Posted by: Derek Watterson | Comments Off on Social
ABOUT THAT TREE IN OUR LOGO..AND WHY WE CHOSE IT
It’s called a bristlecone pine. The tree itself—long-lived, resilient, adaptable—is beautiful in form and character. Great Basin Bristlecone pines (Pinus longaeva), which can be found in the mountain ranges of Eastern Nevada, are the oldest non-clonal trees on earth. At lower elevations, the bristlecones grow more upright and are covered with green foliage. Above the timberline, high winds, drought, extreme cold, and short growing seasons slow the growth of the trees and contort them into twisted, gnarly forms covered with small amounts of long-lived foliage. The wood becomes dense and resistant to pests, rot, and erosion. Low foliage reduces the risk of fire. The oldest trees are found where the conditions are the most demanding.
Nevada’s oldest bristlecone was believed to be a tree named “Prometheus.” It grew near Wheeler Peak and was estimated to be 4,900 years old when a glaciologist, in an effort to determine the age of the tree, obtained permission from the U.S. Forest Service to cut down the tree. Counting the rings of the tree revealed that Prometheus had 4,862 growth rings. All that remains of the magnificent tree is its stump.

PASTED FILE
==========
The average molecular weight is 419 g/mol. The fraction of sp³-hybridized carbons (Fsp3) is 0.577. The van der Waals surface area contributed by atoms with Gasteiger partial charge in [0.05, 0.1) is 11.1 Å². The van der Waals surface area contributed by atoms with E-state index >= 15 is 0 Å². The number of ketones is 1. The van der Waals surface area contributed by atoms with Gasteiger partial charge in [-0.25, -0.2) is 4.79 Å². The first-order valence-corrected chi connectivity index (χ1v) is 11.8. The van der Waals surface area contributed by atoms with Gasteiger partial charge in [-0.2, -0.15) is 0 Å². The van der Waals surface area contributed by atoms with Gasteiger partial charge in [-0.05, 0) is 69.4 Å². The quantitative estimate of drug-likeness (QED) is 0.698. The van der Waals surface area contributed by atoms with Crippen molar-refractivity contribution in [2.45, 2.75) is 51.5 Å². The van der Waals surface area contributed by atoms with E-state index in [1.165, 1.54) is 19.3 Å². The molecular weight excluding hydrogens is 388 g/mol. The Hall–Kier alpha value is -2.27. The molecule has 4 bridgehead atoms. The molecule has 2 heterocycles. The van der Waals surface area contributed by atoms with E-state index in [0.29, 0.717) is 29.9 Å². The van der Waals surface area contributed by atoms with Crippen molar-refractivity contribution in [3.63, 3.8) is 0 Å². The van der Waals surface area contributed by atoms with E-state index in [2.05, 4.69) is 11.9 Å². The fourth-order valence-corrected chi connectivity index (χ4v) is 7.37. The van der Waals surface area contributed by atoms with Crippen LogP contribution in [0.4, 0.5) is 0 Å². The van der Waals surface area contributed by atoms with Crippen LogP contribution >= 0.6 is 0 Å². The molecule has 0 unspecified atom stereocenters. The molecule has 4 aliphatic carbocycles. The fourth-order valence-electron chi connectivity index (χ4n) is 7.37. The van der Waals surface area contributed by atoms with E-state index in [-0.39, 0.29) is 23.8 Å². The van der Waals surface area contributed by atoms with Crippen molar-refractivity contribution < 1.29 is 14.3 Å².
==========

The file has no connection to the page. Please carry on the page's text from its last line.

BRIAN’S INVOLVEMENT WITH THE ESTABLISHMENT OF THE GREAT BASIN NATIONAL PARK
President Reagan signed the Great Basin National Park Act of 1986 and launched Nevada’s first national park. In 1998, a group of dedicated Nevadans joined together to create an advocacy and fundraising group to support the park. The remarkable chairwoman of the new Great Basin National Park Foundation asked Brian to help. Under her energetic leadership, the park’s visitors’ center was built, a new bridge was installed over Baker Creek, and an oral history program was started to capture the memories of Great Basin residents. The Foundation was instrumental in the building of the first research-grade astronomical observatory ever built in a U.S. national park.
We include the bristlecone pine in our logo to honor those who worked to establish this park and those who maintain it today. Learn more about the GBNP Foundation here.
In 1987, the Nevada legislature adopted the bristlecone pine as the state’s second state tree.
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